Welcome to Colorado!
Colorado is known for amazing outdoor recreation year-round. This page can help you plan a great trip with tips on navigating the state's most traversed mountain passes and roadways as well as trooper dashcam videos that show you what you can expect. If you are towing a camper or trailer, this site also provides insight into the conditions you can expect to encounter. Spend a couple of minutes, so you can safely navigate our mountains, valleys, plains and beyond!
Know the Trends
Last year, the southwest region of Colorado saw an alarming increase in serious injury and fatal crashes between Memorial Day and Labor Day. In total, ten crashes occurred when motorists crossed over the center line or drifted off the side of the road. Mountain roads and passes have different qualities that you need to keep in mind including: paved or unpaved surfaces, steep turns or blind corners, no shoulders or very small shoulders, single-lane roads and a variety of wildlife on or near the roadway.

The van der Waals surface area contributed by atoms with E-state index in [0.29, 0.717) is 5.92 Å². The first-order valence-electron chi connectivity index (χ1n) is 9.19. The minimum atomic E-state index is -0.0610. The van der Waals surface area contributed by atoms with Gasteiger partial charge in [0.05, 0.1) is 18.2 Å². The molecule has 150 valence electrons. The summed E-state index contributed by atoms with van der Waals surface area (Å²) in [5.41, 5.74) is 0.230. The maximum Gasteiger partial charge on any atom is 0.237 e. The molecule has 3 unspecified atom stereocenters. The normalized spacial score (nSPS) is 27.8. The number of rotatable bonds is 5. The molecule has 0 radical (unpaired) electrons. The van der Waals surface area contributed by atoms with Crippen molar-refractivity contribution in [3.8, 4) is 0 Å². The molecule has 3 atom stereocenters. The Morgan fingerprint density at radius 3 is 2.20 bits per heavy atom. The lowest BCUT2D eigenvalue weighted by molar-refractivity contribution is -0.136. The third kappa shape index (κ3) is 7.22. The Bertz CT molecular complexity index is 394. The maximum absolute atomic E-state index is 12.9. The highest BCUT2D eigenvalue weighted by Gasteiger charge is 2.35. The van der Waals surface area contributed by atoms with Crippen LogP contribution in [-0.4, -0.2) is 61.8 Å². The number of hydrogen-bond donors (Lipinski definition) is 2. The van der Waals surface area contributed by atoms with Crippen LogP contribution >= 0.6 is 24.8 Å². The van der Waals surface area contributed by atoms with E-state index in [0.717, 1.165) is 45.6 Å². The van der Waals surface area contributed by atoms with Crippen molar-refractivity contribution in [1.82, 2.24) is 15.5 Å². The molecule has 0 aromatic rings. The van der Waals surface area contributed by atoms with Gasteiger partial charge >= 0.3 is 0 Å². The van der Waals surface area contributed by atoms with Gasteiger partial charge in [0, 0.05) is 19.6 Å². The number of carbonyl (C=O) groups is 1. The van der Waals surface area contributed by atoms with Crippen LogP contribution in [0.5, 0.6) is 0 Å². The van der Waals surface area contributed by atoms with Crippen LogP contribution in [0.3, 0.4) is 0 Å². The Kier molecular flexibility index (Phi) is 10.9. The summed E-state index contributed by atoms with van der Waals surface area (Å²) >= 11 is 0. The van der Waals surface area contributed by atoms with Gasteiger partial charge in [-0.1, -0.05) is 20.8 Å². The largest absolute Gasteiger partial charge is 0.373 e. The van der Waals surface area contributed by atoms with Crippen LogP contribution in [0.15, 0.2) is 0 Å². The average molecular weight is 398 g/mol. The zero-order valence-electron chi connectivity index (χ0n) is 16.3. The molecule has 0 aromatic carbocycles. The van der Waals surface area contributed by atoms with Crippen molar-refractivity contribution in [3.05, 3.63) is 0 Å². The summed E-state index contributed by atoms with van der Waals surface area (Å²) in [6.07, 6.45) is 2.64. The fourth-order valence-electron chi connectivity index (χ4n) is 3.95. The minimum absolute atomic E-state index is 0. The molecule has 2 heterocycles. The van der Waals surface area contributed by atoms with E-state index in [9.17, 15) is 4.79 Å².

The best approach is to drive slow and stay focused on driving to safely adjust at a moment's notice. By planning ahead and keeping these simple tips in mind, you can be at ease while Super Cruising in Colorado!
Prevent Trailer Sway
Know Your Route
Bayfield to Durango
Yellow Jacket to Bayfield
Monarch Pass Westbound
Red Mountain Pass Northbound
Slick Rock Hill Northbound